As far as I could judge, we were on the same side of things.
My research on megaprojects began in earnest when I received a large research grant from the Danish Transport Council to develop my first research group on megaprojects, at Aalborg University, Denmark. When the grant was announced, something really interesting happened, something I had never experienced before.
I received an invitation from Copenhagen to have lunch with a high-ranking government official in infrastructure planning in Denmark. I had met this official several times at professional meetings and liked him, so I gladly accepted. As far as I could judge, we were on the same side of things in working for an improved version of the welfare state – a favourite pastime in Scandinavia – including better and more democratic policy and management for cities, infrastructure, and the environment.
He took me to a nice restaurant on the canal close to his ministry, where we had lunch and pleasant conversation, until towards the end of the meal, when he congratulated me on my new research grant and told me in no uncertain terms that if I came up with results that reflected badly on his government and ministry he would personally make sure my research funds dried up.
Blowing the whistle repeatedly on the management of the largest and most prestigious project in Danish history may have miffed people in high places.
I froze. I could not believe what I heard. Was I in Denmark or some banana republic, or were the two the same? And why the threat?
I figured it must be because I had publicly criticized the leadership at the Danish Great Belt megaproject for misinforming Parliament and the public about cost overruns on the project. Management said costs had overrun by 29 per cent in total for the project's tunnel and two bridges (including the world's longest suspension bridge at the time and the second-longest underwater rail tunnel in Europe). My research showed the overrun to be 55 per cent, a difference of several billion kroner. Every time Great Belt management publicly mentioned their 29 per cent figure, I would just as publicly point out that the real overrun was 55 per cent.
This happened over and over until Great Belt management did an opinion poll asking the public which of the two figures they thought was right. The public said 55 per cent, and this made management give up on postulating their 29 per cent and acknowledge my 55 per cent, a figure later verified by the National Audit Office of Denmark. For a scholar, a poll seems a strange way to decide the validity of data, but it taught me the lesson that it is possible to inject research results into and influence the often highly manipulated public discourse on megaprojects.
He congratulated me on my new research grant and told me in no uncertain terms that if I came up with results that reflected badly on his government and ministry he would personally make sure my research funds dried up.
Now it also taught me that blowing the whistle repeatedly on the management of the largest and most prestigious project in Danish history may have miffed people in high places.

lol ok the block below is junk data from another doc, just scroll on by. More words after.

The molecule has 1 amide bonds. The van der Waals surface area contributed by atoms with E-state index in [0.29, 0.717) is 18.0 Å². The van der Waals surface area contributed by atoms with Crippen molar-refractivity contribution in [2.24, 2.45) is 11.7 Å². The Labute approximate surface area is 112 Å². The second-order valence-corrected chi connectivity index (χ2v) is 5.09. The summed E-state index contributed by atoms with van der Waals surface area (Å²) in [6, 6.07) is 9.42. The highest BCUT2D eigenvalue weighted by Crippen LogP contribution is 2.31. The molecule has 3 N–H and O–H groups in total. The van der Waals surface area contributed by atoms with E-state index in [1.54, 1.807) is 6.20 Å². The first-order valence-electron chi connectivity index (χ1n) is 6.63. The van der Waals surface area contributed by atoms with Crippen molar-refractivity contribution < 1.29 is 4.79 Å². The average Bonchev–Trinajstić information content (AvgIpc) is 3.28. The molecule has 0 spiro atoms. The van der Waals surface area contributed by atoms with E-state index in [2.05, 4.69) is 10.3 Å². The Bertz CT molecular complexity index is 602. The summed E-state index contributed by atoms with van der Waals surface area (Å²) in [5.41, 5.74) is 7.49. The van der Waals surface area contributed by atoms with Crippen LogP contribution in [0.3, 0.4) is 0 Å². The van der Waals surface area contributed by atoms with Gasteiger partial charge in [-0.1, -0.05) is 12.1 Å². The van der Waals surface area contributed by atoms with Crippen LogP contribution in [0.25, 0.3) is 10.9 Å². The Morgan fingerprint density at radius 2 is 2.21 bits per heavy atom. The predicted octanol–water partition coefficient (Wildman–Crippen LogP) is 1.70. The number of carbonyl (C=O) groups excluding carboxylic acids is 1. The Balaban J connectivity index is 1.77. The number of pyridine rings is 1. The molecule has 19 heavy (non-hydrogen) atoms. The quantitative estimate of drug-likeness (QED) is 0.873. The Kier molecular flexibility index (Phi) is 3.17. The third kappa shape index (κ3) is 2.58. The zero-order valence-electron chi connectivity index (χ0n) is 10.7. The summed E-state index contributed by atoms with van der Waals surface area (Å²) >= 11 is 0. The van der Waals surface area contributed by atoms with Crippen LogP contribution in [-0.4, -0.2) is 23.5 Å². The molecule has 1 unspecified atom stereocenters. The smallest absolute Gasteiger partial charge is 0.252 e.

Then a rush of blood and excitement shot through my body. My colleagues and I had hit pay dirt even before properly beginning the research! If the Danish government found it worth their while to send their Chief Planner to threaten me over a piece of research, this was the best demonstration that the research must be done and was likely to produce interesting results. So that is what I told the official before I got up and left, incredulous but happy about this backward endorsement of the work my colleagues and I were just starting.
The Chief Planner inadvertently alerted us to the type of power relation we call a ‘tension point’ and which the French historian of ideas Michel Foucault calls ‘virtual fractures’.* These are ‘lines of fragility in the present ... which open up the space of freedom understood as a space of concrete freedom, that is, of possible transformation’. This type of power relation is particularly susceptible to problematization and thus to change, because it is fraught with dubious practices, contestable knowledge, and potential conflict, like most megaprojects are. Thus, even a small challenge – like problematization by scholars – may tip the scales and trigger change in a tension point.
If the Danish government found it worth their while to send their Chief Planner to threaten me over a piece of research, this was the best demonstration that the research must be done and was likely to produce interesting results.
Problematizing tension points may be compared with hitting a rock with a hammer. If you hit the rock at random it seems unbreakable, even if you hit it hard. If you hit the rock more strategically at the small, near-invisible fault lines that most rocks have, the rock will fracture, even if you hit it gently. Tension points are the fault lines that we, as researchers interested in change, seek out; this is where we problematize existing practices to make them come apart and create space for new and better ones. Tension points have the added advantage that with their focus on power and dubious practices they tend to make good stories and thus to be of interest to media and the public.
Here it is enough to say that the Chief Planner made us aware of the acute tension between the image that he and the government wanted to project for megaproject management and the reality of such management. This tension point proved to be an important lead for our research and got us off to an effective start in problematizing and changing megaproject policy and management. In this sense we cannot thank the Chief Planner enough for pointing us in the right direction so early in our research.